Inglewood expands free trolley service

imageInglewood residents were relieved on Monday when the city’s free trolley service added an additional seven daily stops throughout the city. This expansion follows a year-long protest by city residents to keep the service from being eliminated by budget cuts.

The I-Line Trolley Route was approved for termination one year ago, due to required expense cuts. Since Sept. 2009 residents of Inglewood have petitioned to both continue the service and add new stops at shopping areas.

“This new trolley route took a lot of work to bring about,” said Mavis Pilar, Inglewood resident and frequent user of the I-Line transportation service. “Last year the city wanted to remove it altogether, but they don’t realize the number of people in this city that get around by this free transportation.”

The current annual cost of the program is $107,000, according to the city’s Finance Department. About $65,000 of the expense is covered by grant funds, said Sabrina Barnes, the Parks, Recreation and Community Services director.

Six stops were eliminated from the old route because “no one used them,” said Inglewood City Councilman Eloy Morales, Jr. in an interview. “Now, I hope we can continue to offset the costs and encourage as much ridership as possible.”

After city staff conducted surveys, studied proposed routes and received recommendations from the Metropolitan Transportation Authority (MTA), City transportation and GIS engineers, the City Council approved the continuation of the I-Line Trolley Route, according to Sabrina Barnes, The Inglewood City Council approved the motion to keep and expand the shuttle on Aug. 10.

The route’s new configuration takes approximately one hour. It includes seven new stops, including one in the business district on Century and Crenshaw, and on Pincay Drive to accommodate Carlton Square and Briarwood. Other stops include Prairie and Hardy, Century and Doty, Century and Club, Century and Village, Crenshaw and Hardy, and 90th and West Carlton.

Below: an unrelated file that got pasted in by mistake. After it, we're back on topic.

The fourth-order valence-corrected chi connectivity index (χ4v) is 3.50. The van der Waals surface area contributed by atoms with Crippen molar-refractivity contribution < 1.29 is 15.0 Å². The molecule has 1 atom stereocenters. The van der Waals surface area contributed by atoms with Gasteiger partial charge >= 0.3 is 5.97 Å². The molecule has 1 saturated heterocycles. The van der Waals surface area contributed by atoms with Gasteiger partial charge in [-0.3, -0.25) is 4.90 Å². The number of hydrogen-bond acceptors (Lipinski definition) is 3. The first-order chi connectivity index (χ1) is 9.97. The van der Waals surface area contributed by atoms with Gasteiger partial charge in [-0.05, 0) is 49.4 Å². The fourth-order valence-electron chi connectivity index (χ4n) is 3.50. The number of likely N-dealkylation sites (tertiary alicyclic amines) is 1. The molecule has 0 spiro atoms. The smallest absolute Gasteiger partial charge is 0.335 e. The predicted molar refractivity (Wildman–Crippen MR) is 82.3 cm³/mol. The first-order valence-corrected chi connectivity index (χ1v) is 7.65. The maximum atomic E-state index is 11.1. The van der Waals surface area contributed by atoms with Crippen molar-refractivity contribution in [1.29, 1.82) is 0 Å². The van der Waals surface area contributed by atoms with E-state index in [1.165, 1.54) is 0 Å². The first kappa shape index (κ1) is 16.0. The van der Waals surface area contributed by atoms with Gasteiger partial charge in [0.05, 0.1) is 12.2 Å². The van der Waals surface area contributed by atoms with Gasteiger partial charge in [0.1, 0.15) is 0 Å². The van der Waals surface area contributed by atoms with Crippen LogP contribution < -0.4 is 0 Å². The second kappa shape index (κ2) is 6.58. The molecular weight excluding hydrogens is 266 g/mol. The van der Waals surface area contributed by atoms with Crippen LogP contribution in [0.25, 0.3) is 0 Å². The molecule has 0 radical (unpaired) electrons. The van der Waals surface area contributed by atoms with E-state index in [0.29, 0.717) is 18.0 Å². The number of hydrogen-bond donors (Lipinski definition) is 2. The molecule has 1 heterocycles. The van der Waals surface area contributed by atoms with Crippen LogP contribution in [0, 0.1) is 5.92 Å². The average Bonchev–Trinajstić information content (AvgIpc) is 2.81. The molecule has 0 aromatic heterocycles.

“We basically let them know that they need to cut funds from other places, and not from our daily lives and our paychecks. Because without that service, a lot of us would be stranded. How do they think we get to work?” Pilar said.

“I am glad that we did the surveys,” said Morales. “They showed that I-Trolley really works.”

The I-Line Trolley Shoppers Shuttle Service began in 1986, providing free transportation for all ages on a fixed route that connected shopping areas, public service agencies, the Inglewood Senior Center, five senior housing complexes, and connection points to the Metropolitan Transportation Authority (MTA) bus service. Since its beginning the length of the route has been modified five times in response to citizen petitions.

The Service is funded by City Proposition C funds and Proposition A Incentive grants from the MTA. These funds are purposed for parks, recreation and community services, senior transportation, contract services and general transportation.

Since the I-Line is granted by the MTA, the association’s staff has been involved in setting up data collection and reporting systems to evaluate the new route. They have also worked with the Public Works Department in acquiring and installing new signs, and producing road work needed to accommodate the new stops.

A statement released by the Inglewood Parks, Recreation and Community Services Department estimated a cost of $1,500 for new signs. This is the only major additional expense created by the new I-Line Trolley Service route.

Free Trolley service operates Monday through Friday from 10 a.m. to noon, and from 1 p.m. to 5 p.m. Each loop begins and ends at the Inglewood Senior Center, located at Vincent Park, 330 Centinela Avenue. Signs displaying the number to the trolley dispatch office are posted at the stops to offer easy access to information on the trolley’s location.